In continuing on with her analysis of this second issue, Justice Shelley notes (at para. 16) that the Dower Act strikes a balance between protecting the dower rights of a spouse and the legitimate interests of a bona fide purchaser who acquires title to the homestead without notice of the spouse’s dower rights. She cites Senstad v. Makus,  2 S.C.R. 44 for this general policy point. Unfortunately, Senstad is not on point. All of the cases that Justice Shelley cites on this point, including Senstad, are about people trying to use non-compliance with the Dower Act as an excuse not to go through with the sale or purchase of a home. Justice Shelley does acknowledge that the transfer in the Senstad case was to a third party but she did not note that the spouse in Senstad had actually given her consent to the disposition and that the issue in Senstad was the acknowledgment of that consent. The policy reasons for allowing noncompliance with the acknowledgment provisions of the Act should be different than those allowing noncompliance with the consent provisions as only the consent provisions must be complied with to avoid committing a quasi-criminal offense and to comply with section 2.
Justice Shelley’s reliance (at para. 16) on one particular passage from Senstad for narrowing the “transfer” in section 3(2)(a) to transfers to third parties is misplaced for another reason. She appears to quote Senstad as follows (at para. 16):
The Charanek decision is also helpful on this point. In her thorough review of the law on non-compliance with the Dower Act, the Master refers to Martland J.’s comment in Senstad v. Makus: “… the cessation of the homestead characterization upon the registration of a transfer of land to a third party.”
(See also para. 17 even more directly attributing that same passage to Justice Martland). However, the quoted passage is not a comment made by Justice Martland in Senstad. The comment is instead from the summary of Senstad made by the Master in Charanek (at para. 41). Justice Shelley’s reliance on the Supreme Court of Canada’s focus on “third party” is therefore misplaced. The words “third party” do not occur in Senstad. Justice Martland does (at 56) pose a hypothetical involving a husband swearing a false affidavit to allow a transfer to be registered by a “transferee” but he quite clearly does not address his mind to the identity or characteristics of the person receiving the transfer – it was not necessary on the substantially different facts in Senstad. The conclusion that a transfer referred to in section 3(2)(a) must be one to a third party may be correct – and certainly the general policy point about striking a balance between protecting the dower rights of a spouse and protecting the interests of a bona fide purchaser without notice is correct – but the reasoning by reference to authority is not.
Justice Shelley then finds (at para. 16), while still discussing the second issue, that Mr. Karafiat was not “an innocent third party purchaser for value without notice.” He certainly was not one in connection with the transfer by Mr. Webb to his wife and himself; Mr. Karafiat was not any kind of party to that disposition. But there is no suggestion in the case that he was not a bona fide purchaser/mortgagee for value when he took security for the loan he made to Mr. Webb. It is not clear why Justice Shelley reaches the conclusion she does. Her stated reasons are as follows (at para. 16):
Mr. Karafiat entered into his dealings with Mr. Webb months before Ms. Webb became a joint owner of the property. There is no evidence to suggest that Mr. Webb obtained the loan and signed the documents by misrepresenting his marital status or otherwise deceiving Mr. Karafiat into believing the Dower Act did not apply.
It seems most likely that Justice Shelley is implying that Mr. Karafiat had notice of Mrs. Webb’s dower rights when he took security on the land, but the relevance of this to the later transfer into joint tenancy is not apparent.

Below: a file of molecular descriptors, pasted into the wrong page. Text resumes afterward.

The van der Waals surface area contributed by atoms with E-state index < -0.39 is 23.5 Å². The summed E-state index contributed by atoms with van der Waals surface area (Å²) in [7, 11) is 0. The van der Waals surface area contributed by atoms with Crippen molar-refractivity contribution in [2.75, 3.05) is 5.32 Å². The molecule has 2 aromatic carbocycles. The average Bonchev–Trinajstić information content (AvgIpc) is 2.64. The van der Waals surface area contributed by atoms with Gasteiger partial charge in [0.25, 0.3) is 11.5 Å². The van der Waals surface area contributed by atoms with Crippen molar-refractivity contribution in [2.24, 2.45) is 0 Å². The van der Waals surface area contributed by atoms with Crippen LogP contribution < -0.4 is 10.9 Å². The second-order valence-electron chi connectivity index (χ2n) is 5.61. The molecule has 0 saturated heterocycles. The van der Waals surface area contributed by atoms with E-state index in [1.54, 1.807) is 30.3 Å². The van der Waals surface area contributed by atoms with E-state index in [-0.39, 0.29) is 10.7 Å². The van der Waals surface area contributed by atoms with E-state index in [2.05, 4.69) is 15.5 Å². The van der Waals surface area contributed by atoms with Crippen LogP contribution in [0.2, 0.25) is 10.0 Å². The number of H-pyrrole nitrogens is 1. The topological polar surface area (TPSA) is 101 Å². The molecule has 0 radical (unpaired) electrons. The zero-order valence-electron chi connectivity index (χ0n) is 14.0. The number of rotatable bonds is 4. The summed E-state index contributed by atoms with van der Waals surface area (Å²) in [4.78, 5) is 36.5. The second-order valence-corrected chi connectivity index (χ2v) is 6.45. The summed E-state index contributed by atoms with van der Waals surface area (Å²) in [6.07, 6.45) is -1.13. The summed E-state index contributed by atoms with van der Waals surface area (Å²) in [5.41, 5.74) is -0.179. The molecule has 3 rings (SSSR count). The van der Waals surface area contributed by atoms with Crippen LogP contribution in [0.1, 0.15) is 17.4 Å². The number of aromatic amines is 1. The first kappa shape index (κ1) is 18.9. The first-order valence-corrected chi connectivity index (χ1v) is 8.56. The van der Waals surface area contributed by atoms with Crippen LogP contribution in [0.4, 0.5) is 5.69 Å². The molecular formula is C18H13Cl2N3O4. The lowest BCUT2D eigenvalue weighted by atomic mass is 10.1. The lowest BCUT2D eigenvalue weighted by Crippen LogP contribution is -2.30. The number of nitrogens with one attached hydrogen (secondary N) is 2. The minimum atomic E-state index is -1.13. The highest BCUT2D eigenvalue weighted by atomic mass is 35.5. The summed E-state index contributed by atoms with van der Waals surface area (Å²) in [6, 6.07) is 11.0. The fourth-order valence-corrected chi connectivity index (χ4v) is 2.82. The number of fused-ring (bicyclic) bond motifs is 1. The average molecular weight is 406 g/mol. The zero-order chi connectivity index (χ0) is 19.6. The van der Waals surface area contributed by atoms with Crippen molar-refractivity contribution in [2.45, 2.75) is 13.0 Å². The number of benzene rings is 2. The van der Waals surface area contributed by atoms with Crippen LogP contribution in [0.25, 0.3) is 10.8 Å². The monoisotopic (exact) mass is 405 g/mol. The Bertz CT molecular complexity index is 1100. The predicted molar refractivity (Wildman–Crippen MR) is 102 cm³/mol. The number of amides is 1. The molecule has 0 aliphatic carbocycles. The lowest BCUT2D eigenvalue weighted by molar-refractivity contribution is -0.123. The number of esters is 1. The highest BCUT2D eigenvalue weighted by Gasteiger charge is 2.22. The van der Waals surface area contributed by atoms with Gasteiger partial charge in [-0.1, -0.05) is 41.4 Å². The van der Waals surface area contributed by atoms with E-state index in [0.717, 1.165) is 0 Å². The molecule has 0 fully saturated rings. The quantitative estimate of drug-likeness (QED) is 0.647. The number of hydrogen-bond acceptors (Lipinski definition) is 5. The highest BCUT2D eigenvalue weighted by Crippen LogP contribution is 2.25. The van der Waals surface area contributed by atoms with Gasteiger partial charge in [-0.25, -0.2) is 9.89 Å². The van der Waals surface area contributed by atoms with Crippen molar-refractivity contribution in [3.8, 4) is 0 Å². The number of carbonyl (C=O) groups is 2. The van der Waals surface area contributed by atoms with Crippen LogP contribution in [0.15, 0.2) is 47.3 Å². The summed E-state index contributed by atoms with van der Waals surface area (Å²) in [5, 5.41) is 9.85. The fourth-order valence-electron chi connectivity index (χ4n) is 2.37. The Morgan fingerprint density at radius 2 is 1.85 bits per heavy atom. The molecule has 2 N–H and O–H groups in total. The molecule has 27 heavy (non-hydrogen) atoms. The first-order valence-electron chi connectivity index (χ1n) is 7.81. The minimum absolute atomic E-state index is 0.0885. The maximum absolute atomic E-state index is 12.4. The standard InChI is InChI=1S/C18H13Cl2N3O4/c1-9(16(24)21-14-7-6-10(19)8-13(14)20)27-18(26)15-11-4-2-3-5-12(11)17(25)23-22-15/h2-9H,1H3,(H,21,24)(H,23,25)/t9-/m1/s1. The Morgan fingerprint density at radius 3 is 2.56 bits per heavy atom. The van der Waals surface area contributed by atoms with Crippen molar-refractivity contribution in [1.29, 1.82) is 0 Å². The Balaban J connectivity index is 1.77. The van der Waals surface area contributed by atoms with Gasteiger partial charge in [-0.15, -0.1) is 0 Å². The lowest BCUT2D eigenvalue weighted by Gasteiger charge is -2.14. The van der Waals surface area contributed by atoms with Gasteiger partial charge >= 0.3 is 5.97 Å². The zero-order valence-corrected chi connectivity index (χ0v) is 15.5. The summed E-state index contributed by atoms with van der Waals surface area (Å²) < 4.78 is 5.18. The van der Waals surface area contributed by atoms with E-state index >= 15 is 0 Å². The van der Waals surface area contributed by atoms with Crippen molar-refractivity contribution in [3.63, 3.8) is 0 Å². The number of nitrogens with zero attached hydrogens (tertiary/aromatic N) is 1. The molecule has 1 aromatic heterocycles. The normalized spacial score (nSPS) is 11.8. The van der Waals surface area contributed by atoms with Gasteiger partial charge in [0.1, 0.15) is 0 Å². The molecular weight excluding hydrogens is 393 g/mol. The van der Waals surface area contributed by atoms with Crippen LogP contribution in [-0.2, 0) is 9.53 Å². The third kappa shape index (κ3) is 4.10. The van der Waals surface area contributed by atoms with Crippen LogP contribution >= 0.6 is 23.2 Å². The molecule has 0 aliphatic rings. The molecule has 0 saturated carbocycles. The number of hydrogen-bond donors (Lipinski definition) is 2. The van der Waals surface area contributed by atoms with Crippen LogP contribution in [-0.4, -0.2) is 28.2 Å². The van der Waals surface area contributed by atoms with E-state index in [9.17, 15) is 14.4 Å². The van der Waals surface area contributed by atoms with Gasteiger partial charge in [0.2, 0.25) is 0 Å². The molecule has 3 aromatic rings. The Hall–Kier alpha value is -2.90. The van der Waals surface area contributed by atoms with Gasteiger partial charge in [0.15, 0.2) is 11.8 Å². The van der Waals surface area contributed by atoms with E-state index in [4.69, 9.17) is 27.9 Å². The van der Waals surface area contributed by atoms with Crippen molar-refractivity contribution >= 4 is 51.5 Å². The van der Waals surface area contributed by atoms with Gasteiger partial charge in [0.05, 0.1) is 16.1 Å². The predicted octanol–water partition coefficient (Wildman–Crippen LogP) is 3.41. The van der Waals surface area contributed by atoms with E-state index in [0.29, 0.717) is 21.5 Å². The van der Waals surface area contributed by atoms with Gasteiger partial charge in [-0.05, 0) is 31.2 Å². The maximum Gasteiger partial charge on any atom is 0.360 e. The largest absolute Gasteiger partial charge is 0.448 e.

Nevertheless, although the reasoning is confusing, Justice Shelley’s conclusion (at para. 17) on the second issue that “the transfers referred to in ss. 4(2)(a) of the Dower Act must be transfers to third parties because it is innocent third parties for value without notice who were intended to be protected by that provision of the Act when it was introduced in 1948″ is surely correct. A transfer of a homestead from a married person to that married person and his or her spouse is probably not a transfer within the meaning of subsection 3(2)(a).
c) Whether the disposition, even if initially unenforceable for non-compliance with the Dower Act, was “rehabilitated by other subsequent conduct so as to become enforceable.”
That leaves the third issue: whether the disposition, even if initially unenforceable for non-compliance with the Dower Act, was “rehabilitated by other subsequent conduct so as to become enforceable.” The argument appears to be an implicit consent or an estoppel-by-conduct type of argument, i.e., Mr. Karafiat argued that Mrs. Webb must have known about his charge on the land and must be taken to have consented to it by the way she conducted herself. These types of arguments have never fared well in the Dower Act context. In Meduk, for example, Justice Cartwright only assumed that estoppel might be available because the estoppel argument was easily dismissed on the facts. His comments leave little doubt about how inappropriate such an argument is in the Dower Act context (at 175):
The submission of the respondents is that both Bessie Meduk and John Meduk are estopped by reason of their conduct from averring that John Meduk did not give the required consent. For the purposes of this branch of the matter I will assume, without deciding, that the doctrine of estoppel could be invoked to render valid a transaction which the Legislature has expressly forbidden, but even on that assumption, it is my opinion that the submission of the respondents fails. (emphasis added)
Justice Shelley notes that a disposition without the requisite consent is sometimes enforceable but only in situations in which the spouse in question explicitly consents to the disposition later on. These might be thought of as cases about non-compliance with the form of consent specified by the Dower Act. In this case, however, there was no evidence that Mrs. Webb had ever explicitly consented to the disposition to Mr. Karafiat.
In conclusion, Justice Shelley found that the Trustee in Bankruptcy was correct to disallow Mr. Karafiat’s claim as a secured creditor, in effect voiding the disposition made without consent. The result is undoubtedly correct, but the reasons given for reaching that result could be clearer and could pay more attention to authority from the Supreme Court of Canada.